Wednesday, February 25, 2015

PACC 2015 results - a visual impression

We have visualized our log data of PACC 2015. It gives a nice impression of how we went on in the 24 hours of the contest (12:00 CET - 12:00 CET)

QSO rate per hour per band
The QSO rate per hour / band shows a 24h clock with a couple of peaks primarily on the low bands. 

Initially we focused on the higher bands. We used 10m sparsely aiming for NA/SA (see map below) in the early evening. We were mainly on 15m and 20m until around 18h CET.

The first peak is around 19h CET on 40m, followed by a peak around 20:30 on 80m. During the night there are smaller peaks on 160, 80 and 40m. After visiting 20m and 15m (aiming for Asia), we ended the contest with another nice run on 40m around 10:30 CET. 

Animation of our contacts logged over the 24h of the contest
The animation above shows you how PE55E went around the globe in the 24h of the contest. The high bands are represented by red (10m), orange (15m) and yellow (20m). While the low bands are represented by green (40m), blue (80m) and black (160m). The stars indicate CW contacts - the dots SSB contacts.

Sunday, February 22, 2015

PACC 2015 - YNOMY's Contest Summary

Pre-contest preparation
We prepared ourselves a bit better than last year (which already was a lot better than the first year). We got ourselves a nice temporary special call PE55E and we constructed and tested a number of different wire antennas well before the contest (last year M was still working on the 160m antenna a few hours into the contest).

Pre-contest modeling of our wire antennas

M had arranged a proper location at a camping ground near to where he lives and - importantly for this contest - in our province of Gelderland. The place definitely was an upgrade of the cold and windy hut we were in last year. It even featured WiFi so we had online cluster info in N1MM.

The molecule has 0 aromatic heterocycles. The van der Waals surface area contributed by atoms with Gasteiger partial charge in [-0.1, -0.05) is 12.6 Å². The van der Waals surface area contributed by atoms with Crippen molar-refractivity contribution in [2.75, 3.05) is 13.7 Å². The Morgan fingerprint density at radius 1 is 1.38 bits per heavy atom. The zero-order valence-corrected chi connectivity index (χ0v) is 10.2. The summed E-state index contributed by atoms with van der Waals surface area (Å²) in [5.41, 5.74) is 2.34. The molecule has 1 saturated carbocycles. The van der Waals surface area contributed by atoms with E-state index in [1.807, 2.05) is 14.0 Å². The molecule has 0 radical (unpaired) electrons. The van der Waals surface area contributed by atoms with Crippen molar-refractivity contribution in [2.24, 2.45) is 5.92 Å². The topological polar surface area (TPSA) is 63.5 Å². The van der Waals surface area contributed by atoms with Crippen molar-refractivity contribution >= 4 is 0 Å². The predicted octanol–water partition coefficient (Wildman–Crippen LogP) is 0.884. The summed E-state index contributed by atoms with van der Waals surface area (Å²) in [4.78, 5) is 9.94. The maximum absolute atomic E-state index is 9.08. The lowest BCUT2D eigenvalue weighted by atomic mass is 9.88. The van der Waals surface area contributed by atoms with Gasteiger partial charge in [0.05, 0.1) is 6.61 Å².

Our shack during PACC 2015

M started the installation of the antenna park together with his station manager on Friday. They installed the three main poles - 12m, 18m and 12m high - that were holding the wire dipoles for 160m (supported by all three poles), 80m (inverted v from the center pole) and 40m (inverted v from the nearest pole).

Low band wire antennas

We tested this setup before (more info in this post). Modelling showed this setup results in more gain on 160m and less gain on 40m than last year. As we would be running 3 to 4 times the power of last year on the low bands we weren't too focused on getting the maximum gain though.

Final preparations 
Saturday morning NO and YY arrived to complete the contest station,  adding an end fed for 20m, a hex beam for 20-15-10m and a yagi for 10m. As NO had to leave Sunday morning before the end of the contest - taking the hex and the yagi - we set up an extra 5/8 vertical for 15m we built and tested just 2 weeks before the contest.

Our beams: portable hexbeam and home brew 3 element yagi

When we finished setting up the station we had 7 antennas at our disposal - quite an impressive set-up for a temporary station. We were running 300-400 watts PEP into them via an icom 756P3 hooked up to a pc running N1MM.

Contest operation
We manned the station for 24h by sleeping in shifts. The camping provided us with two extra sleeping places conveniently located outside the noisy shack.
M was our CW operator while YY and NO took care of the phone contacts.

M on CW logging in N1MM with YY following the proceedings closely

As the weather was much friendlier than last year we had no calamities (as blogged about in this post). All went rather smoothly. Conditions on the high bands seemed a bit better than we remembered from last year. We will have to compare our logs to see how this worked out.

A better preparation allowed us to operate with minimal switching times between operators. We used our experiences from last year to choose the right band and mode at the right time and we had more power at our disposal on the low bands (300-400w as opposed to 100w last year).

This has resulted in far more contacts and more multipliers than last year. We logged approx. 800 contacts last year during our first real try in this contest and came in 6th place. This year we set our goal at 1000 QSOs and surpassed that by a considerable margin.

We will add more information about our results once we have taken the time to run our log through the PACC log robot and compare our results in more detail with the results of last year (numbers, multipliers, dx per band).